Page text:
Vitamin D-dependent calcium-binding protein

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Vitamin D-dependent calcium binding proteins were discovered in the cytosolic fractions of chicken intestine, and later in mammalian intestine and kidney, by workers including Robert Wasserman of Cornell University.[1][2]

They bound calcium in the micromolar range and were greatly reduced in vitamin D-deficient animals. Expression could be induced by treating these animals with vitamin D metabolites such as calcitriol.

They were found to exist in two distinct sizes with a molecular weight of approximately 9 kDa and 28 kDa. They were renamed calbindin. Calbindin-D9k (S100G) is found in mammalian intestine and calbindin-D28k is in avian intestine and in mammalian kidney and other tissues.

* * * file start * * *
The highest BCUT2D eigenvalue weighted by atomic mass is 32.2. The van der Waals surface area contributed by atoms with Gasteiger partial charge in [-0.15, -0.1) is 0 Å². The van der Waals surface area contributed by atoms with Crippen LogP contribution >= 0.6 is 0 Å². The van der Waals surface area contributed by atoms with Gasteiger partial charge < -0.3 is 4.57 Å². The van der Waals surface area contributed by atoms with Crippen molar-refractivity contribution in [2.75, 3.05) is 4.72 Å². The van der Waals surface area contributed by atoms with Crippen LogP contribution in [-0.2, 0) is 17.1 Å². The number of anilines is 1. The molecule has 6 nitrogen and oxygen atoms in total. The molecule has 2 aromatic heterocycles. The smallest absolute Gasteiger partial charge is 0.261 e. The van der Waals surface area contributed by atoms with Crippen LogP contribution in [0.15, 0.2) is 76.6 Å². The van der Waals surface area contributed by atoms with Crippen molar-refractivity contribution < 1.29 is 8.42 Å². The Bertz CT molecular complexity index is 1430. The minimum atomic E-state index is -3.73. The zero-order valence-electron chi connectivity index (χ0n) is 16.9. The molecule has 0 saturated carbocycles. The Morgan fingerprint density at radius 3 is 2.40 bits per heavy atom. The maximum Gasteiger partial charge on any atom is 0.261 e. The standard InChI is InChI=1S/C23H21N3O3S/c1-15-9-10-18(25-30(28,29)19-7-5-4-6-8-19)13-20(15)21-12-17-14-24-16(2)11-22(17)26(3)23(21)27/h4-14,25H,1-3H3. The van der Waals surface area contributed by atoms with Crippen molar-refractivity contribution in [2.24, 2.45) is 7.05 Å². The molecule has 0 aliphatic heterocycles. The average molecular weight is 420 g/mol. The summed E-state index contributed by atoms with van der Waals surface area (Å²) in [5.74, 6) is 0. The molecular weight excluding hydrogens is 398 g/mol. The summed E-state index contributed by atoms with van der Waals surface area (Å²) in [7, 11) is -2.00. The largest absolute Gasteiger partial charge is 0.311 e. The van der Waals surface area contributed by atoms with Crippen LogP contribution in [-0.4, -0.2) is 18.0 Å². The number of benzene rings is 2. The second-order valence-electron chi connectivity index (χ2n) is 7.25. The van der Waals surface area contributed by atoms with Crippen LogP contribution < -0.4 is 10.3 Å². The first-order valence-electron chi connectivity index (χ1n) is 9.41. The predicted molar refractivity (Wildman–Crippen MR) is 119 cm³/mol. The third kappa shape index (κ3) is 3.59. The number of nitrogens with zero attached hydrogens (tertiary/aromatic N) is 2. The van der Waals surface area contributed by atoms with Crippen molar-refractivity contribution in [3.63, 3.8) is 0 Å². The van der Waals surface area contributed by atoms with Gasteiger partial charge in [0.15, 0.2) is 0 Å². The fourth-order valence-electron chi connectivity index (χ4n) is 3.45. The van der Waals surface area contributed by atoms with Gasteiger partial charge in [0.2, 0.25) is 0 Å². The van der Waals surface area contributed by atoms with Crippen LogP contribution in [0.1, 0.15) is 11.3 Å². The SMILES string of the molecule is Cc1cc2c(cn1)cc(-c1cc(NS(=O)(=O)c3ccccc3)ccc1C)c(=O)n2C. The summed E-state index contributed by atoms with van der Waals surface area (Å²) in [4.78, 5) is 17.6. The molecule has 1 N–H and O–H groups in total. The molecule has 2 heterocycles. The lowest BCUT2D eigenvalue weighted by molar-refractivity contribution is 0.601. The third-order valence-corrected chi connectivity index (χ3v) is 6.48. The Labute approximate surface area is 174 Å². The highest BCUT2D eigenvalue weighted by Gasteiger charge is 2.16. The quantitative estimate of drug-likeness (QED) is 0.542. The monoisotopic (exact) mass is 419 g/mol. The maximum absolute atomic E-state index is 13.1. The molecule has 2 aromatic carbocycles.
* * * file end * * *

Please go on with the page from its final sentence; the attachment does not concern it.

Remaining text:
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  1. ^ Wasserman, RH; Taylor, AN (1966). "Vitamin D3-induced calcium-binding protein in chick intestinal mucosa.". Science. 152 (3723): 791–3. PMID 17797460. doi:10.1126/science.152.3723.791. 
  2. ^ Wasserman, RH; Corradino, RA; Taylor, AN (1969). "Binding proteins from animals with possible transport function.". The Journal of General Physiology. 54 (1): 114–37. PMC 2225897Freely accessible. PMID 19873640. doi:10.1085/jgp.54.1.114. 

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